The greatest influence on his career was Picasso, and he was always distilling down what he learned from the master, using it for his own analytical language. The works in Room 7, both those ‘after Picasso’ and others, are not entirely or simply parodic, though. They are more of a homage to other painters and an experiment in synthesising different styles and influences – so there are not only direct ‘copies’ of other works, such as a set of reproductions of Monet’s Rouen Cathedral series rendered in dots, but also pieces that are a composite of two different artists. The selection prompts plenty of questions about authorship: Is Femme d’Alger, for example, a Lichtenstein that looks like a Picasso or a Picasso that looks like a Lichtenstein?

Laocoön (inspired by classical mythology) is a superb example of how he played with form. There are ‘splashes’ of colour – but they are not splashes, they are intrusions of one colour into another and the space has been quite deliberately left for them, with great narrative control. It looks spontaneous, but it is actually a carefully controlled experiment – a picture of an expressionist painting.

It reveals his complex relationship with the history of art - respectful and resistant, playful and parodic. Lichtenstein presents himself as a commentator on art and on society, as a self-conscious reflector on his own and other artistic forms. His work might be a painting of a copy of a poster, say: a copy of a copy of a copy. And, of course, it’s the ultimate irony that those of his works that we recognise we know, most of us, only through copies… postcards, posters, canvas bags. What is the original? What is the copy?

Landscape in Fog 1996 **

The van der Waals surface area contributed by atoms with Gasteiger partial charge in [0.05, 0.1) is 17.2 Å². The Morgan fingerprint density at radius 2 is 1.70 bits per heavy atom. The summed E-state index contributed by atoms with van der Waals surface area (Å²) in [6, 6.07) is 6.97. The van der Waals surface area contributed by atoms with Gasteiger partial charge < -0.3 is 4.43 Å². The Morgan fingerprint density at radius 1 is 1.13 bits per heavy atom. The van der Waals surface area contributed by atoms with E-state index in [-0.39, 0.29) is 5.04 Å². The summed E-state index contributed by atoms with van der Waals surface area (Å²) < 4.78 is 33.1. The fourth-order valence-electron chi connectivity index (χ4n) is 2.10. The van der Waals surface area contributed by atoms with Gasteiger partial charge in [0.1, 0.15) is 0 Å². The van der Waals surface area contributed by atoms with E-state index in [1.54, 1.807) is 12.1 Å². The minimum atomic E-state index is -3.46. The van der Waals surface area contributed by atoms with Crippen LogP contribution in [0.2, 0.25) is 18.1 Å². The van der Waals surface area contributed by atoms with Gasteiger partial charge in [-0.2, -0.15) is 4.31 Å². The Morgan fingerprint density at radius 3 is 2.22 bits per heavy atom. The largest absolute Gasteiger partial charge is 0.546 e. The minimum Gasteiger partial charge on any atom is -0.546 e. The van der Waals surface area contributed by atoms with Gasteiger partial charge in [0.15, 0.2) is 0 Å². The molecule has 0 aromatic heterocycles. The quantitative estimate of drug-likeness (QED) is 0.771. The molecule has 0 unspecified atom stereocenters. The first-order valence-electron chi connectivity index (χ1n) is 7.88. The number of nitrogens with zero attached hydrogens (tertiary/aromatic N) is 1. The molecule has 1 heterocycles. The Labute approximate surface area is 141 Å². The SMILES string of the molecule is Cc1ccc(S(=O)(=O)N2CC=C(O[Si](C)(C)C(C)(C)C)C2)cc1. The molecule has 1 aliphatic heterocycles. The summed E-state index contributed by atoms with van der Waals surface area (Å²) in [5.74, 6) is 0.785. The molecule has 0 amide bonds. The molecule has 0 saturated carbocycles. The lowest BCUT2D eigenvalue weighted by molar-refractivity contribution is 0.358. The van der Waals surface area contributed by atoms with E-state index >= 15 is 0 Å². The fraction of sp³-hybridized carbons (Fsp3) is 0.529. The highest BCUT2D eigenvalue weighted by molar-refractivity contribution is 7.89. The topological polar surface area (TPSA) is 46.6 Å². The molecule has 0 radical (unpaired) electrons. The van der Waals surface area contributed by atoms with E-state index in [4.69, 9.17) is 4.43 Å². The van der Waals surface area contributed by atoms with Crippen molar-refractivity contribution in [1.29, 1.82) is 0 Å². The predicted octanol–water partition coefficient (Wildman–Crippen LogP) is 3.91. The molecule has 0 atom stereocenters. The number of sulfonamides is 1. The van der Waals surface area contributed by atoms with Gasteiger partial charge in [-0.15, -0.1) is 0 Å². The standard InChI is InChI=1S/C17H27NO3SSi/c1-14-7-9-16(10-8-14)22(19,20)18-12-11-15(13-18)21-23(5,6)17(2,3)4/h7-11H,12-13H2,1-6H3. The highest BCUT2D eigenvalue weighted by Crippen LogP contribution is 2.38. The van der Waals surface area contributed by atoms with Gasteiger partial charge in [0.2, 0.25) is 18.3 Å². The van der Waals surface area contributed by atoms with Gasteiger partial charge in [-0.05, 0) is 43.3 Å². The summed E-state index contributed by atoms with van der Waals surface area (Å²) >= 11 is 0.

Even with the late Chinese landscapes there is something playful – like the Landscape with Philosopher, over 8 feet tall and nearly 4 feet wide, in which the figure of the philosopher is barely three inches high; similarly in Landscape with Boat the boat itself occupies a fraction of the whole. There’s more subtle humour in the Perfect/Imperfect series in Room 10, in which he plays with boundaries and lines that contain (or don’t) the idea of the painting: each Imperfect picture has a triangular protrusion, as if he’s got the edge wrong, somehow.

From the very first room, Brushstrokes (also ‘art about art’ as James Rondeau observes), we see Lichtenstein playing with the conventions and examining them. Later he still occasionally displays his pure pleasure in the brushstroke, even when he is trying to regulate and level out everything he does. He throws you off kilter all the time. Despite the uniformity, the regularity, his approach is still painterly.

And that is the key to this sparkling retrospective; you have to go round in circles, making connections with connections with connections. With Lichtenstein – indefinable, unmistakeable – what you see is what you get. Or not.

You don’t have to understand it all, though. You can simply enjoy.

* Oh, Jeff…I Love You, Too…But… 1964
Collection Simonyi
© Estate of Roy Lichtenstein/DACS 2012

** Landscape in Fog 1996
Private Collection
© Estate of Roy Lichtenstein/DACS 2012